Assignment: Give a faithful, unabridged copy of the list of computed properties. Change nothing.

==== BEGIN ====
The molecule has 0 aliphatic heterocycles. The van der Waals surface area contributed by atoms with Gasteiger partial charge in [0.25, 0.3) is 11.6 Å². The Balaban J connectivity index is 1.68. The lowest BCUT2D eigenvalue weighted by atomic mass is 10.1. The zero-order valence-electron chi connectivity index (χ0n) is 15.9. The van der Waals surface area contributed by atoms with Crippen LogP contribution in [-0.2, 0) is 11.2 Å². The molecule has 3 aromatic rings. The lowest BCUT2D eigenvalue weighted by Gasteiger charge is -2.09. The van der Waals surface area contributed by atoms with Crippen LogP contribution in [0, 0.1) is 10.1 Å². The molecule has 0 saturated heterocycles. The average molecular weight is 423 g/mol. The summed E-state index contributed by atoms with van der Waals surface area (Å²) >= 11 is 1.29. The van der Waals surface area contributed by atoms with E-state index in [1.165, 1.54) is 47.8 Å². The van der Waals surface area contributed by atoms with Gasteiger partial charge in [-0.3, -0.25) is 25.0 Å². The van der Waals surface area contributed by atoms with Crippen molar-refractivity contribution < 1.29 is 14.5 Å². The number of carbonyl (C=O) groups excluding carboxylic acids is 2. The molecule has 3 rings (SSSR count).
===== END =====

The molecule has 0 aliphatic heterocycles. The van der Waals surface area contributed by atoms with Gasteiger partial charge in [0.25, 0.3) is 11.6 Å². The Balaban J connectivity index is 1.68. The lowest BCUT2D eigenvalue weighted by atomic mass is 10.1. The zero-order valence-electron chi connectivity index (χ0n) is 15.9. The van der Waals surface area contributed by atoms with Crippen LogP contribution in [-0.2, 0) is 11.2 Å². The molecule has 3 aromatic rings. The lowest BCUT2D eigenvalue weighted by Gasteiger charge is -2.09. The van der Waals surface area contributed by atoms with Crippen LogP contribution in [0, 0.1) is 10.1 Å². The molecule has 0 saturated heterocycles. The average molecular weight is 423 g/mol. The summed E-state index contributed by atoms with van der Waals surface area (Å²) >= 11 is 1.29. The van der Waals surface area contributed by atoms with E-state index in [1.165, 1.54) is 47.8 Å². The van der Waals surface area contributed by atoms with Gasteiger partial charge in [-0.3, -0.25) is 25.0 Å². The van der Waals surface area contributed by atoms with Crippen molar-refractivity contribution < 1.29 is 14.5 Å². The number of carbonyl (C=O) groups excluding carboxylic acids is 2. The molecule has 3 rings (SSSR count).